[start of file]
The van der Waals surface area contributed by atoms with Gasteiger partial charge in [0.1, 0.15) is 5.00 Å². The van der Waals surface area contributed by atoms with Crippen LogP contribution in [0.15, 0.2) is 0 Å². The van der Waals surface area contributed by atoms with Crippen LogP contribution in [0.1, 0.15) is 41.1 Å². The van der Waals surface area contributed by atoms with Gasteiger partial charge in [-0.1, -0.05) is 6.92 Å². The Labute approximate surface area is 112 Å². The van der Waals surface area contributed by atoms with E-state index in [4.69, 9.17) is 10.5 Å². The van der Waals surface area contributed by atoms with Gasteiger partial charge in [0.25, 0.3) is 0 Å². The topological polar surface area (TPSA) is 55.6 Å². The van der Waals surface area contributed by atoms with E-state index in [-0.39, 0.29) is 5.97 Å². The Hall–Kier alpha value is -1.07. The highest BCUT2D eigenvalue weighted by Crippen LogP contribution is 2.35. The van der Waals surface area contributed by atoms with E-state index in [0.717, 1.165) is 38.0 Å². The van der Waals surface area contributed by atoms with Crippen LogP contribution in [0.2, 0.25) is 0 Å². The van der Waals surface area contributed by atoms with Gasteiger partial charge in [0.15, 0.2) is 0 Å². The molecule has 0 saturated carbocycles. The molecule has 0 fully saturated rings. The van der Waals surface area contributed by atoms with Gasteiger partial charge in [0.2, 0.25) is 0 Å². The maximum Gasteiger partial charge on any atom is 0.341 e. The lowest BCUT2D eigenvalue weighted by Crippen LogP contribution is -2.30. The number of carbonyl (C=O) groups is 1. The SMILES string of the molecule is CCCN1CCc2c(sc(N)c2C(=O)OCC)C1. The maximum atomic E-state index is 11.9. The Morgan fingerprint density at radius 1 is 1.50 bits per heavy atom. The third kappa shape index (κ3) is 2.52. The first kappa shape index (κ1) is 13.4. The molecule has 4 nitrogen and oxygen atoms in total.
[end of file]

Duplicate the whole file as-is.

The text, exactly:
The van der Waals surface area contributed by atoms with Gasteiger partial charge in [0.1, 0.15) is 5.00 Å². The van der Waals surface area contributed by atoms with Crippen LogP contribution in [0.15, 0.2) is 0 Å². The van der Waals surface area contributed by atoms with Crippen LogP contribution in [0.1, 0.15) is 41.1 Å². The van der Waals surface area contributed by atoms with Gasteiger partial charge in [-0.1, -0.05) is 6.92 Å². The Labute approximate surface area is 112 Å². The van der Waals surface area contributed by atoms with E-state index in [4.69, 9.17) is 10.5 Å². The van der Waals surface area contributed by atoms with Gasteiger partial charge in [0.25, 0.3) is 0 Å². The topological polar surface area (TPSA) is 55.6 Å². The van der Waals surface area contributed by atoms with E-state index in [-0.39, 0.29) is 5.97 Å². The Hall–Kier alpha value is -1.07. The highest BCUT2D eigenvalue weighted by Crippen LogP contribution is 2.35. The van der Waals surface area contributed by atoms with E-state index in [0.717, 1.165) is 38.0 Å². The van der Waals surface area contributed by atoms with Crippen LogP contribution in [0.2, 0.25) is 0 Å². The van der Waals surface area contributed by atoms with Gasteiger partial charge in [0.15, 0.2) is 0 Å². The molecule has 0 saturated carbocycles. The molecule has 0 fully saturated rings. The van der Waals surface area contributed by atoms with Gasteiger partial charge in [0.2, 0.25) is 0 Å². The maximum Gasteiger partial charge on any atom is 0.341 e. The lowest BCUT2D eigenvalue weighted by Crippen LogP contribution is -2.30. The number of carbonyl (C=O) groups is 1. The SMILES string of the molecule is CCCN1CCc2c(sc(N)c2C(=O)OCC)C1. The maximum atomic E-state index is 11.9. The Morgan fingerprint density at radius 1 is 1.50 bits per heavy atom. The third kappa shape index (κ3) is 2.52. The first kappa shape index (κ1) is 13.4. The molecule has 4 nitrogen and oxygen atoms in total.